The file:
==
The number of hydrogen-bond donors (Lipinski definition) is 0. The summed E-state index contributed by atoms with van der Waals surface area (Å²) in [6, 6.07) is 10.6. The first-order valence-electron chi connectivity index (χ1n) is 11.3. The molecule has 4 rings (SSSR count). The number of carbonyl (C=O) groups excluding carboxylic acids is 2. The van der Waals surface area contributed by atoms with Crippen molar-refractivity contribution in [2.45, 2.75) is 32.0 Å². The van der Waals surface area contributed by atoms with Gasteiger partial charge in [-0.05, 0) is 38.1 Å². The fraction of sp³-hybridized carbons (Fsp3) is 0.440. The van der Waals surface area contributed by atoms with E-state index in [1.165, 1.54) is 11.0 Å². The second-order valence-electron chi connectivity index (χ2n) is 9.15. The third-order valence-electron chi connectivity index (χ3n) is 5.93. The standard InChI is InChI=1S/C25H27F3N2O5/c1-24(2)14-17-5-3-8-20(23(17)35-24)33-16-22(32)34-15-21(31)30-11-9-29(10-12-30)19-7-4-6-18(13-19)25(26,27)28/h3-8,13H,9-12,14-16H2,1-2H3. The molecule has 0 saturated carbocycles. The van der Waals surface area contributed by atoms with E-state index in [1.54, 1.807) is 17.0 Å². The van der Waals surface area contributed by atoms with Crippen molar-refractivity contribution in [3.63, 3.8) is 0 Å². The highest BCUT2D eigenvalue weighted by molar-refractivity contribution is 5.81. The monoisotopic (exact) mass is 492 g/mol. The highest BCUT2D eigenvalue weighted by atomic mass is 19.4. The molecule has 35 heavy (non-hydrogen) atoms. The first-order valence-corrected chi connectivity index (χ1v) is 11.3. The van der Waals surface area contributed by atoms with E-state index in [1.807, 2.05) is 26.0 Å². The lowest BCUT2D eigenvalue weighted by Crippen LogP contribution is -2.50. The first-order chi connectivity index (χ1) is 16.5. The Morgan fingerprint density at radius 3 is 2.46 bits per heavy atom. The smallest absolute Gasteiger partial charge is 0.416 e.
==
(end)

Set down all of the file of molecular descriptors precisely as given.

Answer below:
The number of hydrogen-bond donors (Lipinski definition) is 0. The summed E-state index contributed by atoms with van der Waals surface area (Å²) in [6, 6.07) is 10.6. The first-order valence-electron chi connectivity index (χ1n) is 11.3. The molecule has 4 rings (SSSR count). The number of carbonyl (C=O) groups excluding carboxylic acids is 2. The van der Waals surface area contributed by atoms with Crippen molar-refractivity contribution in [2.45, 2.75) is 32.0 Å². The van der Waals surface area contributed by atoms with Gasteiger partial charge in [-0.05, 0) is 38.1 Å². The fraction of sp³-hybridized carbons (Fsp3) is 0.440. The van der Waals surface area contributed by atoms with E-state index in [1.165, 1.54) is 11.0 Å². The second-order valence-electron chi connectivity index (χ2n) is 9.15. The third-order valence-electron chi connectivity index (χ3n) is 5.93. The standard InChI is InChI=1S/C25H27F3N2O5/c1-24(2)14-17-5-3-8-20(23(17)35-24)33-16-22(32)34-15-21(31)30-11-9-29(10-12-30)19-7-4-6-18(13-19)25(26,27)28/h3-8,13H,9-12,14-16H2,1-2H3. The molecule has 0 saturated carbocycles. The van der Waals surface area contributed by atoms with E-state index in [1.54, 1.807) is 17.0 Å². The van der Waals surface area contributed by atoms with Crippen molar-refractivity contribution in [3.63, 3.8) is 0 Å². The highest BCUT2D eigenvalue weighted by molar-refractivity contribution is 5.81. The monoisotopic (exact) mass is 492 g/mol. The highest BCUT2D eigenvalue weighted by atomic mass is 19.4. The molecule has 35 heavy (non-hydrogen) atoms. The first-order valence-corrected chi connectivity index (χ1v) is 11.3. The van der Waals surface area contributed by atoms with E-state index in [1.807, 2.05) is 26.0 Å². The lowest BCUT2D eigenvalue weighted by Crippen LogP contribution is -2.50. The first-order chi connectivity index (χ1) is 16.5. The Morgan fingerprint density at radius 3 is 2.46 bits per heavy atom. The smallest absolute Gasteiger partial charge is 0.416 e.